DEAR DR. ROACH: What is the best way to eliminate skin tags? Is there an over-the-counter item that will work effectively? There are many products that claim to remove them, but most don’t. — G.L.

ANSWER: Skin tags (acrochordons) are benign but unsightly outgrowths of normal skin usually found in places where the skin rubs against itself, such as in the groin or axilla (underarm).

They don’t need to be removed if they aren’t bothering you. If you want to remove them for cosmetic reasons, the best way to remove them is to see your doctor or dermatologist to get it done definitively. I usually use a scalpel blade (I use anesthetic), but they can be removed with liquid nitrogen or with a surgical electrodessicator.

I’m not convinced that any of the over-the-counter creams or oils are very effective. I don’t recommend attempting home surgery, because skin tags can bleed and occasionally need a stitch. Also, clean instruments and proper technique are essential for a good result and to prevent infection.

DEAR DR. ROACH: In a recent column, you noted that swollen lymph nodes rarely are something to be concerned about. In March 2012, two lumps popped up in my neck below my left ear, both about the size of the tip of my index finger. I went to my doctor, but a neck CAT scan was inconclusive. An ear, nose and throat doctor attempted a needle biopsy, but could not get adequate cells. Finally, a surgical procedure removed one lump, and it was metastatic melanoma. The primary was on the crown of my head and was removed, after which I spent an unpleasant year on interferon. Since then, I have had a few basal and squamous cancers removed. So, lumps — in my humble opinion — are not something to be ignored. — J.E.D.

ANSWER: Unfortunately, ”rarely” doesn’t mean ”never.” There are characteristics of a lymph node or mass that should raise warning flags to the physician. Larger-size and multiple masses are of concern. The location of yours (below the ear, called the ”posterior auricular chain”) is not typical for the usual kind of reactive node found under the jaw.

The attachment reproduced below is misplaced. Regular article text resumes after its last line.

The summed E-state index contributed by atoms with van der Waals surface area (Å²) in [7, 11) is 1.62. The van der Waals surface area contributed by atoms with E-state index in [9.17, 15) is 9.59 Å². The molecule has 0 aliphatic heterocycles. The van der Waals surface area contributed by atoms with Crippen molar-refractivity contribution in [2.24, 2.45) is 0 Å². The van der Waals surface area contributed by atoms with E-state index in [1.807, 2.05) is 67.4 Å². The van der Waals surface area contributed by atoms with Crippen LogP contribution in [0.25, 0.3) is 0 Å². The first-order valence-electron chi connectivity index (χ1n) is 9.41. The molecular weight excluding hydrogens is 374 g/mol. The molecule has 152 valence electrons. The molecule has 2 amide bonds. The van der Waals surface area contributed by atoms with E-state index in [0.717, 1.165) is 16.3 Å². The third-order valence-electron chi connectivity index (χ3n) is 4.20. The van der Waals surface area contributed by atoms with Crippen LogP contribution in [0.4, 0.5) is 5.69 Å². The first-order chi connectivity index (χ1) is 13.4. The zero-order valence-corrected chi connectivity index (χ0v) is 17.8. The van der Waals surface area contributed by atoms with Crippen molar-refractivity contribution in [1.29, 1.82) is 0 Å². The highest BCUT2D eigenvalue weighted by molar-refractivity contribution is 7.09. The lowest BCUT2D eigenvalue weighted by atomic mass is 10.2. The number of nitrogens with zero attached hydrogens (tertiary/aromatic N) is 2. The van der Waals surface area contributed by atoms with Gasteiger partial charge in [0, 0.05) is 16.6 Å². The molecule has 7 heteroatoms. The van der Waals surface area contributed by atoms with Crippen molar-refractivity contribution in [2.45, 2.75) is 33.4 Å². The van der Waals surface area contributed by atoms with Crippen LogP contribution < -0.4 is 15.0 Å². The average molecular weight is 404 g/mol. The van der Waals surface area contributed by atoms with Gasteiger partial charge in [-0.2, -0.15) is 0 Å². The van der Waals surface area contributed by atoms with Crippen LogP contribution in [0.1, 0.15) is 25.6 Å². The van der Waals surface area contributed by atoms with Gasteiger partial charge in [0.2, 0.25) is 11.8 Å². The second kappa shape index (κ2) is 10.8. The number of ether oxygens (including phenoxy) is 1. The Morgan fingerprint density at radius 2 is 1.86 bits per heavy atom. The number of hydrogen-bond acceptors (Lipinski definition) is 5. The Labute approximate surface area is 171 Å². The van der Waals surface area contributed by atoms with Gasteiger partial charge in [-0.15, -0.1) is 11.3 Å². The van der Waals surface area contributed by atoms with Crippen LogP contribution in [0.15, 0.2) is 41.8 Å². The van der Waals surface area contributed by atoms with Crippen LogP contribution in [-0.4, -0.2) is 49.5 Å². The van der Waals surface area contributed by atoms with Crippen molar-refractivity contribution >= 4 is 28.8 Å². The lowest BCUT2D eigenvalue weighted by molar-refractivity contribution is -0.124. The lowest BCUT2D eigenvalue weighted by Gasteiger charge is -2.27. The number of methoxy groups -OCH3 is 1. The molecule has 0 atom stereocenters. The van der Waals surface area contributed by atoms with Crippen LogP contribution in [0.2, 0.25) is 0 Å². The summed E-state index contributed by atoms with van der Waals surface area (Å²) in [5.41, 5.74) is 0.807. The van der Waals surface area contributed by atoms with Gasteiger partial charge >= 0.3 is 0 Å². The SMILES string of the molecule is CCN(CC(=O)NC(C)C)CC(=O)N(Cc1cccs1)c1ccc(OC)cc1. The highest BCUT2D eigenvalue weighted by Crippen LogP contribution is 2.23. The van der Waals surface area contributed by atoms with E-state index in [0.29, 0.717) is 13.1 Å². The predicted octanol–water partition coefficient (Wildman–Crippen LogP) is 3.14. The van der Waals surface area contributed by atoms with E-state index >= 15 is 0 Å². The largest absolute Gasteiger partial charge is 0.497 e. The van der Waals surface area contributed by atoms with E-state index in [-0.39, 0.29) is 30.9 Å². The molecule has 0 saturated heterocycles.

But I appreciate your writing, because occasionally lymph nodes do represent something serious. Painless nodes are more concerning: Those lasting more than four weeks or those larger than 1 or 2 centimeters should be evaluated.

DEAR DR. ROACH: In regard to your recent column on cold sores, my dermatologist gave me a prescription for Valtrex, 1-gram tablets. The instructions were to take one tablet as soon as outbreak symptoms appear. The first telltale symptom is a tickling itch at the outbreak site. Within a couple of hours, the symptoms disappear, and I often do not take the second recommended tablet 12 hours later.

It works! I used to have one or two outbreaks per year. I have had only two outbreaks in the past 15 years, and those were only because I did not react quickly enough with the medication. My doctor gives me a prescription renewal every two to three years. Valtrex is available in generic form, is inexpensive and has no noticeable side effects. — T.A.

ANSWER: For people who do have a noticeable early warning symptom, treatment with antiviral medications, including valacyclovir (Valtrex), famciclovir (Famvir) and acyclovir, can speed recovery. In some situations, it even can prevent the outbreak. They are relatively safe medications, but development of resistance is a potential problem, and kidney stones are a rare side effect. Some people notice headache or nausea, but most people find that it’s worth it.

READERS: The booklet on herpes and genital warts explains these two common infections in detail. Readers can obtain a copy by writing:

Dr. Roach

Book No. 1202

628 Virginia Dr.

Orlando, FL 32803

Enclose a check or money order (no cash) for $4.75 U.S./$6 Can. with the recipient’s printed name and address. Please allow 4-6 weeks for delivery.

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Dr. Roach regrets that he is unable to answer individual letters, but will incorporate them in the column whenever possible. Readers may email questions to [email protected] or request an order form of available health newsletters at 628 Virginia Dr., Orlando, FL 32803. Health newsletters may be ordered from www.rbmamall.com.


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